As a commercial and appellate litigator for Indianapolis-based law firm Baker & Daniels LLP, Kathy Osborn represents business and individual clients in state and federal court. She has faced formidable challenges, but one outside the courtroom proved especially difficult for the 42-year-old first-time mom: how to quiet her colicky son Harper when he awoke crying every night.
A music lover, Osborn was certain she could find a musical mobile that would play a variety of soothing songs long enough to lull him back to the land of nod. She was wrong.
After searching brick-and-mortar and Internet stores, Osborn found mobiles that played mechanical-sounding tunes for just a few minutes before needing to be rewound-an act that inevitably awakened Harper just as he was dozing off.
What’s a working mom to do? The answer for Osborn was to invent a baby mobile that not only interfaces with an iPod or other media player but also projects soothing visual images onto a crib-mounted screen.
Osborn’s idea proved so revolutionary that Whirlpool Brand selected her as one of five winners of their 2006 Whirlpool Brand Mother of Invention Grant contest. Whirlpool sponsors the annual contest to support and recognize moms who identify problems and invent ways to fix them.
Her prize included a $5,000 grant to further develop her product and a two-day “business boot camp” at Whirlpool’s Benton Harbor, Mich., headquarters, where she learned from company experts and other mompreneurs like Baby Einstein creator Julie Aigner-Clark.
“Moms are the greatest consumers on the planet, but they don’t get credit for it,” said Audrey Reed-Granger, Whirlpool’s director of consumer insight. “We really want to acknowledge the fact that a lot of times these are the best innovators in the world.”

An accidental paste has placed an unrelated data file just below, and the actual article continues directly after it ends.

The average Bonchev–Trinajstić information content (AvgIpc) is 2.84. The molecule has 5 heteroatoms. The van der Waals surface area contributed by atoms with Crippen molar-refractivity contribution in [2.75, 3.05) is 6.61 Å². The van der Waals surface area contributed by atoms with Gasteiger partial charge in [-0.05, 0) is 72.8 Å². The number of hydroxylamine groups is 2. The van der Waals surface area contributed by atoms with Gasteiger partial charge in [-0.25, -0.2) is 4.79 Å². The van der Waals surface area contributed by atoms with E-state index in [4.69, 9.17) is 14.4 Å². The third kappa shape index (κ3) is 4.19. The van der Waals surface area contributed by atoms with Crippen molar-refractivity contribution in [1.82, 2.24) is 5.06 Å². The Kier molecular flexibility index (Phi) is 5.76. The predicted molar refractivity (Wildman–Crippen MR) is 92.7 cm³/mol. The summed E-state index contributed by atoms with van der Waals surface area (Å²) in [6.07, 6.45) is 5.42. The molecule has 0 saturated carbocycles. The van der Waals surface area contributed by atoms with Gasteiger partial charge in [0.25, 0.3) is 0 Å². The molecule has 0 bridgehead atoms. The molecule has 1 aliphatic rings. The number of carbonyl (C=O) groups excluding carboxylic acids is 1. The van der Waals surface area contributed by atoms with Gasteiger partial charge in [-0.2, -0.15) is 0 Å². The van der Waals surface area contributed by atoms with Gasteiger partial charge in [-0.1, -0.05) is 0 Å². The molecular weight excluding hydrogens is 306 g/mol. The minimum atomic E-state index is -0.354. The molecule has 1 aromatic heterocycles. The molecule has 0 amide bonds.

Reed-Granger said Osborn’s product struck a chord with judges who saw her mobile as creating a solution to an unmet need-one of the four contest criteria.
More than a great idea
Tamara Monosoff, a former Clinton White House staffer, is founder of Alamo, Calif.-based Mom Inventors Inc., a product development and manufacturing company serving the juvenile market and the mom inventors’ community. She says it’s a myth that your product has to be completely novel-like the iPod or microwave oven-to succeed. Monosoff invented the TP Saver, a device born of frustration with her toddler who loved unraveling the toilet paper.
In her book, “Secrets of Millionaire Moms,” Monosoff profiled Maxine Clark, founder of Build-A-Bear Workshop. “She didn’t invent teddy bears-and she’s the first person who’ll tell you that,” Monosoff said. “She did, however, invent something special: an emotional experience and connection between children, their caregivers and the special bears they create together.
“That was the ‘secret’ to creating her successful product, with a vision that was rooted in present-day factors.”
That’s the same philosophy Osborn utilized in developing her baby mobile.
“It’s a classic example of necessity being the mother of invention,” Osborn said. When she couldn’t find what she assumed already existed, she started thinking about what she really wanted: something that could interface with an iPod or other media player and go beyond playing music by providing visual images of artwork or family photos.
“I wanted something where parents could have some impact over what’s stimulating their child or soothing them as they’re going to sleep,” Osborn said.
The first step was a call to a patent attorney friend at Baker & Daniels.
“For me, patenting the idea was the first step,” Osborn said. The patent application was filed July 21, 2006, and she recently was notified that it will be reviewed by the U.S. Patent Office in April 2008.
Baker & Daniels associate Bill Meyer helped Osborn file another patent application covering additional uses of her device, ensuring that her ideas are protected in the United States and abroad.
“Outside the U.S., there is something called an absolute novelty standard that requires a patent application must be on file before publicly disclosing your idea or product,” he said.